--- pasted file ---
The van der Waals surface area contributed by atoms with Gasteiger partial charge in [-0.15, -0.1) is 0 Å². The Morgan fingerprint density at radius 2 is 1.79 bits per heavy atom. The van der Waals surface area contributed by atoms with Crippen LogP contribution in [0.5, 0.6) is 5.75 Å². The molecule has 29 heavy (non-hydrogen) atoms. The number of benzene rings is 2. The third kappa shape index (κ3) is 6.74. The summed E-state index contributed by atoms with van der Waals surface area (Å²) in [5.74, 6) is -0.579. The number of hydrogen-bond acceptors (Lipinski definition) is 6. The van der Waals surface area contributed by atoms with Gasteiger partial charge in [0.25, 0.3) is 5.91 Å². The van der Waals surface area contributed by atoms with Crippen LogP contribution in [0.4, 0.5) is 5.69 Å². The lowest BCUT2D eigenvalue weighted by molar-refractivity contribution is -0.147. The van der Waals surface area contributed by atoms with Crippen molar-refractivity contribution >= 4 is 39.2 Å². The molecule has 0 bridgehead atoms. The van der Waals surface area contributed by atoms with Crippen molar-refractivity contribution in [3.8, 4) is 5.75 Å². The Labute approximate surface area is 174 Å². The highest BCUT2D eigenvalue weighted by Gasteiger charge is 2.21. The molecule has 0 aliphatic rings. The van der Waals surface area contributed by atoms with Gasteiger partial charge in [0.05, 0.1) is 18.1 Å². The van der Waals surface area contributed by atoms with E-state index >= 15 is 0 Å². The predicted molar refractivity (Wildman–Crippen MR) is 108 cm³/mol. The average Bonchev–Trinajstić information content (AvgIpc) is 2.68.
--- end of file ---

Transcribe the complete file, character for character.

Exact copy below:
The van der Waals surface area contributed by atoms with Gasteiger partial charge in [-0.15, -0.1) is 0 Å². The Morgan fingerprint density at radius 2 is 1.79 bits per heavy atom. The van der Waals surface area contributed by atoms with Crippen LogP contribution in [0.5, 0.6) is 5.75 Å². The molecule has 29 heavy (non-hydrogen) atoms. The number of benzene rings is 2. The third kappa shape index (κ3) is 6.74. The summed E-state index contributed by atoms with van der Waals surface area (Å²) in [5.74, 6) is -0.579. The number of hydrogen-bond acceptors (Lipinski definition) is 6. The van der Waals surface area contributed by atoms with Gasteiger partial charge in [0.25, 0.3) is 5.91 Å². The van der Waals surface area contributed by atoms with Crippen LogP contribution in [0.4, 0.5) is 5.69 Å². The lowest BCUT2D eigenvalue weighted by molar-refractivity contribution is -0.147. The van der Waals surface area contributed by atoms with Crippen molar-refractivity contribution >= 4 is 39.2 Å². The molecule has 0 bridgehead atoms. The van der Waals surface area contributed by atoms with Crippen molar-refractivity contribution in [3.8, 4) is 5.75 Å². The Labute approximate surface area is 174 Å². The highest BCUT2D eigenvalue weighted by Gasteiger charge is 2.21. The molecule has 0 aliphatic rings. The van der Waals surface area contributed by atoms with Gasteiger partial charge in [0.05, 0.1) is 18.1 Å². The van der Waals surface area contributed by atoms with E-state index >= 15 is 0 Å². The predicted molar refractivity (Wildman–Crippen MR) is 108 cm³/mol. The average Bonchev–Trinajstić information content (AvgIpc) is 2.68.